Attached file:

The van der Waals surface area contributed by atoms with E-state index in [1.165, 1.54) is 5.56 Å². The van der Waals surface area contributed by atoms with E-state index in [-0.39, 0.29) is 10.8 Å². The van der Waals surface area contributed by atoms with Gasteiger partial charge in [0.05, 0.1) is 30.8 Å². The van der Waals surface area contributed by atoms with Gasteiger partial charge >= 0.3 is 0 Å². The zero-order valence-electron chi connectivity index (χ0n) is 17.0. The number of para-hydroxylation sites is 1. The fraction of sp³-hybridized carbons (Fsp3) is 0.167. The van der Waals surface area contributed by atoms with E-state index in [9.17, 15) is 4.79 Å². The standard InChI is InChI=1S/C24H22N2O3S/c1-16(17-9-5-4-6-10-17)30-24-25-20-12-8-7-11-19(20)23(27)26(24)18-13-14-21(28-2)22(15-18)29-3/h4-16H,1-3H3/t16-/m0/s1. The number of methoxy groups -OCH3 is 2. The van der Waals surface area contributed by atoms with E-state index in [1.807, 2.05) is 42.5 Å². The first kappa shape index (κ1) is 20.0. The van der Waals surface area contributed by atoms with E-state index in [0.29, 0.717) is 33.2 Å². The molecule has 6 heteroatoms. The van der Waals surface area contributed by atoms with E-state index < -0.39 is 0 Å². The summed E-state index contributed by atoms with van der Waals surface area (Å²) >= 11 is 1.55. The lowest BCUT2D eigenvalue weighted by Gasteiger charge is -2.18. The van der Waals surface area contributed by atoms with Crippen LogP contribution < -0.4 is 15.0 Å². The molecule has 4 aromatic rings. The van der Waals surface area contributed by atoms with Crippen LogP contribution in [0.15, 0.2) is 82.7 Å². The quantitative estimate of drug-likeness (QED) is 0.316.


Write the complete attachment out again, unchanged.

The van der Waals surface area contributed by atoms with E-state index in [1.165, 1.54) is 5.56 Å². The van der Waals surface area contributed by atoms with E-state index in [-0.39, 0.29) is 10.8 Å². The van der Waals surface area contributed by atoms with Gasteiger partial charge in [0.05, 0.1) is 30.8 Å². The van der Waals surface area contributed by atoms with Gasteiger partial charge >= 0.3 is 0 Å². The zero-order valence-electron chi connectivity index (χ0n) is 17.0. The number of para-hydroxylation sites is 1. The fraction of sp³-hybridized carbons (Fsp3) is 0.167. The van der Waals surface area contributed by atoms with E-state index in [9.17, 15) is 4.79 Å². The standard InChI is InChI=1S/C24H22N2O3S/c1-16(17-9-5-4-6-10-17)30-24-25-20-12-8-7-11-19(20)23(27)26(24)18-13-14-21(28-2)22(15-18)29-3/h4-16H,1-3H3/t16-/m0/s1. The number of methoxy groups -OCH3 is 2. The van der Waals surface area contributed by atoms with E-state index in [1.807, 2.05) is 42.5 Å². The first kappa shape index (κ1) is 20.0. The van der Waals surface area contributed by atoms with E-state index in [0.29, 0.717) is 33.2 Å². The molecule has 6 heteroatoms. The van der Waals surface area contributed by atoms with E-state index < -0.39 is 0 Å². The summed E-state index contributed by atoms with van der Waals surface area (Å²) >= 11 is 1.55. The lowest BCUT2D eigenvalue weighted by Gasteiger charge is -2.18. The van der Waals surface area contributed by atoms with Crippen LogP contribution < -0.4 is 15.0 Å². The molecule has 4 aromatic rings. The van der Waals surface area contributed by atoms with Crippen LogP contribution in [0.15, 0.2) is 82.7 Å². The quantitative estimate of drug-likeness (QED) is 0.316.